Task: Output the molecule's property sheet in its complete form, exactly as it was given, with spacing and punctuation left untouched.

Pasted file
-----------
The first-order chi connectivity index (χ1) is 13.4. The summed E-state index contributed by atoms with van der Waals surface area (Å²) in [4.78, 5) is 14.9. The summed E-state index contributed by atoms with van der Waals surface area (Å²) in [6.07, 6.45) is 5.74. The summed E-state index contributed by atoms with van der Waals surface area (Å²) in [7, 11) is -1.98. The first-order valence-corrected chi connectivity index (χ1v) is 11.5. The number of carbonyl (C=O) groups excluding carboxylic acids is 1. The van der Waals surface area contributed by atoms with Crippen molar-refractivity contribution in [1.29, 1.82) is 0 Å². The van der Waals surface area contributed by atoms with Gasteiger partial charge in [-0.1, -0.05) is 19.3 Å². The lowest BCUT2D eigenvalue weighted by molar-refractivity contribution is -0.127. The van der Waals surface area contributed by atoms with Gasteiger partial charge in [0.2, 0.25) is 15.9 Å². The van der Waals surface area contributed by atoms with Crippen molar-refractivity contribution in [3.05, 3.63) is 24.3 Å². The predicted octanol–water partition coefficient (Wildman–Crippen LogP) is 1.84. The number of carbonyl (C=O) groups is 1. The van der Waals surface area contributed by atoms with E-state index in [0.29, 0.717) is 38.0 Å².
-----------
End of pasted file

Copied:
The first-order chi connectivity index (χ1) is 13.4. The summed E-state index contributed by atoms with van der Waals surface area (Å²) in [4.78, 5) is 14.9. The summed E-state index contributed by atoms with van der Waals surface area (Å²) in [6.07, 6.45) is 5.74. The summed E-state index contributed by atoms with van der Waals surface area (Å²) in [7, 11) is -1.98. The first-order valence-corrected chi connectivity index (χ1v) is 11.5. The number of carbonyl (C=O) groups excluding carboxylic acids is 1. The van der Waals surface area contributed by atoms with Crippen molar-refractivity contribution in [1.29, 1.82) is 0 Å². The van der Waals surface area contributed by atoms with Gasteiger partial charge in [-0.1, -0.05) is 19.3 Å². The lowest BCUT2D eigenvalue weighted by molar-refractivity contribution is -0.127. The van der Waals surface area contributed by atoms with Gasteiger partial charge in [0.2, 0.25) is 15.9 Å². The van der Waals surface area contributed by atoms with Crippen molar-refractivity contribution in [3.05, 3.63) is 24.3 Å². The predicted octanol–water partition coefficient (Wildman–Crippen LogP) is 1.84. The number of carbonyl (C=O) groups is 1. The van der Waals surface area contributed by atoms with E-state index in [0.29, 0.717) is 38.0 Å².